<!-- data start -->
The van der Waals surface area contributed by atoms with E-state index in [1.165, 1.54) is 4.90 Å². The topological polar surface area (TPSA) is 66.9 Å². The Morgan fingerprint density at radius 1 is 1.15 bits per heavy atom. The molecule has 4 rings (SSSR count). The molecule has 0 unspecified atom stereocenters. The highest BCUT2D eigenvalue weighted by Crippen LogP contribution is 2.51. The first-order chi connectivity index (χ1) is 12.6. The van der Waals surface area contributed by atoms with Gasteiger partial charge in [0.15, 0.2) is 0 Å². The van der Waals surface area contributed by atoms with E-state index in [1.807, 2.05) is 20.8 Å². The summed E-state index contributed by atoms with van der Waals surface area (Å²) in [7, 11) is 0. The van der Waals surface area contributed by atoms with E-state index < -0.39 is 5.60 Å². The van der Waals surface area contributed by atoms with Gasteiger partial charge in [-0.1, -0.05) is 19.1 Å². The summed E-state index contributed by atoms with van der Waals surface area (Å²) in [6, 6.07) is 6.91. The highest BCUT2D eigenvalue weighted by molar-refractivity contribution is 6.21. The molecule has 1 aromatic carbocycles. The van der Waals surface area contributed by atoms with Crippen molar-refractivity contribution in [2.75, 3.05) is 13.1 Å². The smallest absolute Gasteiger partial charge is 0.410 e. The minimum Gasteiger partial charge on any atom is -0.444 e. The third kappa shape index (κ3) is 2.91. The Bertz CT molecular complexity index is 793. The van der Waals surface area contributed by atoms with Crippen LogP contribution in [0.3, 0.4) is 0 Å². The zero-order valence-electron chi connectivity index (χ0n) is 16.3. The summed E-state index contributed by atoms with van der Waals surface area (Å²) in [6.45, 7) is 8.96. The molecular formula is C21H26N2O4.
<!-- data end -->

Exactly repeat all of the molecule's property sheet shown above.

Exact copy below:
The van der Waals surface area contributed by atoms with E-state index in [1.165, 1.54) is 4.90 Å². The topological polar surface area (TPSA) is 66.9 Å². The Morgan fingerprint density at radius 1 is 1.15 bits per heavy atom. The molecule has 4 rings (SSSR count). The molecule has 0 unspecified atom stereocenters. The highest BCUT2D eigenvalue weighted by Crippen LogP contribution is 2.51. The first-order chi connectivity index (χ1) is 12.6. The van der Waals surface area contributed by atoms with Gasteiger partial charge in [0.15, 0.2) is 0 Å². The van der Waals surface area contributed by atoms with E-state index in [1.807, 2.05) is 20.8 Å². The summed E-state index contributed by atoms with van der Waals surface area (Å²) in [7, 11) is 0. The van der Waals surface area contributed by atoms with E-state index < -0.39 is 5.60 Å². The van der Waals surface area contributed by atoms with Gasteiger partial charge in [-0.1, -0.05) is 19.1 Å². The summed E-state index contributed by atoms with van der Waals surface area (Å²) in [6, 6.07) is 6.91. The highest BCUT2D eigenvalue weighted by molar-refractivity contribution is 6.21. The molecule has 1 aromatic carbocycles. The van der Waals surface area contributed by atoms with Crippen molar-refractivity contribution in [2.75, 3.05) is 13.1 Å². The smallest absolute Gasteiger partial charge is 0.410 e. The minimum Gasteiger partial charge on any atom is -0.444 e. The third kappa shape index (κ3) is 2.91. The Bertz CT molecular complexity index is 793. The van der Waals surface area contributed by atoms with Crippen LogP contribution in [0.3, 0.4) is 0 Å². The zero-order valence-electron chi connectivity index (χ0n) is 16.3. The summed E-state index contributed by atoms with van der Waals surface area (Å²) in [6.45, 7) is 8.96. The molecular formula is C21H26N2O4.